APEC summit takes up North Korea nuke issue, Abe seeks speedier efforts

by May Masangkay

Kyodo

Leaders of the Asia-Pacific Economic Cooperation forum took up the North Korean nuclear issue on Sunday, with Japanese Prime Minister Shinzo Abe explaining his nation’s policy of working with other countries to speed up efforts to achieve the North’s denuclearization and to find a resolution of the abduction issue.

Abe told his APEC counterparts on the final day of the two-day summit that a resolution of the North Korean nuclear and missile issues is indispensable for regional peace and stability, Japanese officials said.

“With the six-party negotiations currently discussing the second denuclearization phase, Japan will cooperate with concerned countries to accelerate efforts toward North Korea’s denuclearization,” Abe was quoted as saying.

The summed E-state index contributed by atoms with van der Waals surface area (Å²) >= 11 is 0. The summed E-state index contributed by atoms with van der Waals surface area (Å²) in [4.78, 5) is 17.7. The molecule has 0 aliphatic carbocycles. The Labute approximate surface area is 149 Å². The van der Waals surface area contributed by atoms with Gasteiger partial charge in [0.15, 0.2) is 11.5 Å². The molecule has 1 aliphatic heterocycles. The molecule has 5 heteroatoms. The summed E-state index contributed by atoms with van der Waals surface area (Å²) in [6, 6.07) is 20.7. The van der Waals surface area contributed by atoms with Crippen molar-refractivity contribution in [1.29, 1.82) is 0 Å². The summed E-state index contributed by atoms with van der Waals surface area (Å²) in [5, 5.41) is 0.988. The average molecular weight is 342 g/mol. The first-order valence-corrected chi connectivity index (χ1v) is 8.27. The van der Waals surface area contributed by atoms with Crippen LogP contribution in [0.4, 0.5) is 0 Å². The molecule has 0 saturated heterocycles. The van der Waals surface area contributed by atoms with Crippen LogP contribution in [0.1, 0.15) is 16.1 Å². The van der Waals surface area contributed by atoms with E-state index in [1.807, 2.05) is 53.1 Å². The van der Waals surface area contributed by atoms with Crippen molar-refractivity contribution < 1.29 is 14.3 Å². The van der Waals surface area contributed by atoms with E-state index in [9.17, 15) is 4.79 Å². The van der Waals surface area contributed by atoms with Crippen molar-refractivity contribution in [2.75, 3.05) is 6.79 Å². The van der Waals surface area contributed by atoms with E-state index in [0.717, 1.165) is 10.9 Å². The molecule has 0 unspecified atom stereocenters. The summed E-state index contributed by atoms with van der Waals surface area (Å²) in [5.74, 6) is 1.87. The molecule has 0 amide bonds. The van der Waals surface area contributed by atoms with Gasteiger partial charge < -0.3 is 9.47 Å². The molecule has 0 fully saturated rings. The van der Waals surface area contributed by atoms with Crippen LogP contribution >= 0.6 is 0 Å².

Speaking at a news conference wrapping up the 21-member APEC summit, host Australian Prime Minister John Howard said the leaders took up the issue of North Korea.

“We are grateful for the progress so far,” he said, adding that “there is still some ground to be traversed and we hope that North Korea keeps to her part of the bargain.”

The six-party talks are now in the process of detailing the implementation of the second phase of denuclearization in which North Korea will disable all of its existing nuclear facilities and declare all of its nuclear programs under the aid-for-denuclearization deal reached on Feb. 13.

The six nations are China, Japan, South and North Korea, Russia and the United States. They are all also members of the APEC forum.

Abe, whose administration’s priority is resolving the issue of North Korea’s past abductions of Japanese nationals, also stressed the importance of improving Japan-North Korea relations for the region’s peace and stability.

As Japan will do its part, it is hoped that North Korea will also sincerely address this issue, Abe was quoted as saying.

The abduction issue is currently being addressed through a working group set up under the six-party framework.